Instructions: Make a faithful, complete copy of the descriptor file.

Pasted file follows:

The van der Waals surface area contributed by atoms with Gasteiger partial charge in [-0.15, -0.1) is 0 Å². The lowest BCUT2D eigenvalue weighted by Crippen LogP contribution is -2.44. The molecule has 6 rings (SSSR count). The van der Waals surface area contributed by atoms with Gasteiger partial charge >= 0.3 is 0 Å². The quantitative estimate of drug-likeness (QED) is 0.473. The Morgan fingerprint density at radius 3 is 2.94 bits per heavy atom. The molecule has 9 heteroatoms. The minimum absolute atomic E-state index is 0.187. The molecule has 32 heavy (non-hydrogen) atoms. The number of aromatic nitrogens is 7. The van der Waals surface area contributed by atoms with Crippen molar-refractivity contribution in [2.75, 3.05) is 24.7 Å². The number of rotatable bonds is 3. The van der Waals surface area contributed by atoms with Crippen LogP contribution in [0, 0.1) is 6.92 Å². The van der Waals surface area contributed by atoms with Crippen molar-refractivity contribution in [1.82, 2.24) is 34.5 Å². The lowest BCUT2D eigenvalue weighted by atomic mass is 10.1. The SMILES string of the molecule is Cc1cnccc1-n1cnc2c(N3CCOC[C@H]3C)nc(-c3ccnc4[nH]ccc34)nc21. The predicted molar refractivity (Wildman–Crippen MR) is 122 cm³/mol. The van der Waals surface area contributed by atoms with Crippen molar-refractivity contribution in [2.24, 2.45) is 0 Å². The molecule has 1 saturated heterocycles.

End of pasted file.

The van der Waals surface area contributed by atoms with Gasteiger partial charge in [-0.15, -0.1) is 0 Å². The lowest BCUT2D eigenvalue weighted by Crippen LogP contribution is -2.44. The molecule has 6 rings (SSSR count). The van der Waals surface area contributed by atoms with Gasteiger partial charge >= 0.3 is 0 Å². The quantitative estimate of drug-likeness (QED) is 0.473. The Morgan fingerprint density at radius 3 is 2.94 bits per heavy atom. The molecule has 9 heteroatoms. The minimum absolute atomic E-state index is 0.187. The molecule has 32 heavy (non-hydrogen) atoms. The number of aromatic nitrogens is 7. The van der Waals surface area contributed by atoms with Crippen molar-refractivity contribution in [2.75, 3.05) is 24.7 Å². The number of rotatable bonds is 3. The van der Waals surface area contributed by atoms with Crippen LogP contribution in [0, 0.1) is 6.92 Å². The van der Waals surface area contributed by atoms with Crippen molar-refractivity contribution in [1.82, 2.24) is 34.5 Å². The lowest BCUT2D eigenvalue weighted by atomic mass is 10.1. The SMILES string of the molecule is Cc1cnccc1-n1cnc2c(N3CCOC[C@H]3C)nc(-c3ccnc4[nH]ccc34)nc21. The predicted molar refractivity (Wildman–Crippen MR) is 122 cm³/mol. The van der Waals surface area contributed by atoms with Crippen molar-refractivity contribution in [2.24, 2.45) is 0 Å². The molecule has 1 saturated heterocycles.